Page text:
It's not all that surprising that people are turning to conspiracy theories for meaning. In an age where most sources of expert authority--teachers, doctors, scientists, lawyers, religious leaders--are increasingly viewed as anywhere from unreliable to outright evil, figuring out who to trust can be a difficult choice.
The events last weekend in Charlottesville, Virginia, came as a shock to white Americans. "How can white supremacy still be a thing?" we ask ourselves, while our black siblings wonder how we ever thought it wasn't.
It's never really been a secret that we live in a messed up, broken, constantly-changing world: just look at this week. And we know God is out there! We tell ourselves that every week, or even every day. But slowly, God's abiding presence goes unnoticed, pushed away and covered by everything else happening in life. Where is God when a gunman massacres people in a church? Where is God when anger and hate get in the way of love? It can feel like God isn't present at all.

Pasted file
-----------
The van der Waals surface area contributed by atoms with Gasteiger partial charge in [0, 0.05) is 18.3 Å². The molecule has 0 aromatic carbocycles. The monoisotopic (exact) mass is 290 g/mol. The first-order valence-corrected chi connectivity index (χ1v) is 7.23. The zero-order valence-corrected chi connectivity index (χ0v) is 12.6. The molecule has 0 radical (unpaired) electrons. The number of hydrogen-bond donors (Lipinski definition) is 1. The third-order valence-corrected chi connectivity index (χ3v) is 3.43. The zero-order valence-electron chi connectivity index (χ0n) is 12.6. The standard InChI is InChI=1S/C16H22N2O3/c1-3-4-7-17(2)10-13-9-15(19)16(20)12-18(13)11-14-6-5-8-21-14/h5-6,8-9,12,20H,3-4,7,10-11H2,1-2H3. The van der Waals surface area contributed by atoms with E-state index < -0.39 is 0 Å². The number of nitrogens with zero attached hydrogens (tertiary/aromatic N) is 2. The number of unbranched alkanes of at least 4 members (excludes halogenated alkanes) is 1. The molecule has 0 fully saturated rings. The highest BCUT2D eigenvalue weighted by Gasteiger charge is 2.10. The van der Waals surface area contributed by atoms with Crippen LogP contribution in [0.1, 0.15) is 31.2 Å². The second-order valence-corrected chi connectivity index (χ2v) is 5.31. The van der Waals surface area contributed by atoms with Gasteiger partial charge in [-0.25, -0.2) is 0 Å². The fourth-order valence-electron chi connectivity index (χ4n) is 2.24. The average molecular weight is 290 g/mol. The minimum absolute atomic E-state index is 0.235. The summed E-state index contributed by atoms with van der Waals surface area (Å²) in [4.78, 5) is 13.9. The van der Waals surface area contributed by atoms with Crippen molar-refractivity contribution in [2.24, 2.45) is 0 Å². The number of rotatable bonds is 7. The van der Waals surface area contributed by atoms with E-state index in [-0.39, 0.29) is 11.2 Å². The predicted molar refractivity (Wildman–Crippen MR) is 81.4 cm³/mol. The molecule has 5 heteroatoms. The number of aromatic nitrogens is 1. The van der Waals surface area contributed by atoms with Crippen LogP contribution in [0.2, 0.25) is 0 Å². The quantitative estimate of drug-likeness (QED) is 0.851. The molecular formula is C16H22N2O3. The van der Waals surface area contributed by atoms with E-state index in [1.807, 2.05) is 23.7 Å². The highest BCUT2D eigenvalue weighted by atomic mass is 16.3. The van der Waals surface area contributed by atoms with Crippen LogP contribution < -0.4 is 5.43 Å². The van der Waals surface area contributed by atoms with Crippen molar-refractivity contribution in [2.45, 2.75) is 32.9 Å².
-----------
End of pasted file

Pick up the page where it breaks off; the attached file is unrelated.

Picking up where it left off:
"This is not an altogether cheery or happy metaphor, Jesus. Because whether or not we are good, fruit producing branches or bad, dead branches, being a part of the vine of Jesus involves cutting back, stripping away, and losing something we were holding onto."
"The reality of the reign of God coming near has always been difficult to comprehend because we understand it as a "already/not yet" reality. The reign of God has absolutely come near, and it's effects are felt in the present. But it hasn't yet been fully realized--there is still more to come. We've only gotten a taste of it."